BACKGROUND. In the safety community, it is widely thought that a culture of safety is required to achieve high levels of safety. However, the press tends to report accidents, which are negative by their nature. Pediatric cases are often especially tragic. Relatively few data have been available on the role that the media play in forming opinions about patient safety and the subsequent impact on the culture of safety.

METHODS. To address these issues, we analyzed newspaper coverage of pediatric medication errors and adverse drug events. We searched Lexis Nexis for newspaper articles on pediatric medication safety from the United States, Canada, United Kingdom, Australia, and Ireland, during a 10-year period (1994–2004), by using specific keywords. Main outcome measures were the number of articles (adjusted for population), the type of events covered, and article slant. We also examined qualitatively the overall themes and the extent to which these articles portrayed a culture of safety to the public.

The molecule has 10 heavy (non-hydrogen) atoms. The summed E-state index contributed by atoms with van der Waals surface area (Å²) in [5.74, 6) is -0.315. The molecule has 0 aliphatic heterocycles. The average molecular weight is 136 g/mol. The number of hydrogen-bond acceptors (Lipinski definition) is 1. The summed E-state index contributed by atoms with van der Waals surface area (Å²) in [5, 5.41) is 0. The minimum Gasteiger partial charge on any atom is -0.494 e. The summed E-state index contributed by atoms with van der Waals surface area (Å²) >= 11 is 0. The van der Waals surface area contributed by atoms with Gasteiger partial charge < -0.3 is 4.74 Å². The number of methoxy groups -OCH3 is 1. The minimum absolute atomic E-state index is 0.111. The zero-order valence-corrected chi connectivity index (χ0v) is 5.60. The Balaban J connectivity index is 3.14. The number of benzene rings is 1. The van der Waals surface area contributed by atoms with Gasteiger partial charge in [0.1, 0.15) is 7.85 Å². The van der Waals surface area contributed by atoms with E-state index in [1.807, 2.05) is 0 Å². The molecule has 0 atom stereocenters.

RESULTS. Throughout the world, there was a steady increase in articles on pediatric medication safety, peaking in 2003, with the highest per-capita rate in Canada. Approximately 65% of articles were about patient incidents, 20% mentioned policy, and 25% discussed research. Of the reported events judged to be negative for patient safety, 75% were covered in a neutral manner and 19% were covered in an unduly negative manner.

CONCLUSIONS. Media coverage of pediatric medication safety has increased in the past 10 years. Reporting of patient safety failures was generally fair, and reports were generally framed in light of a culture of safety.

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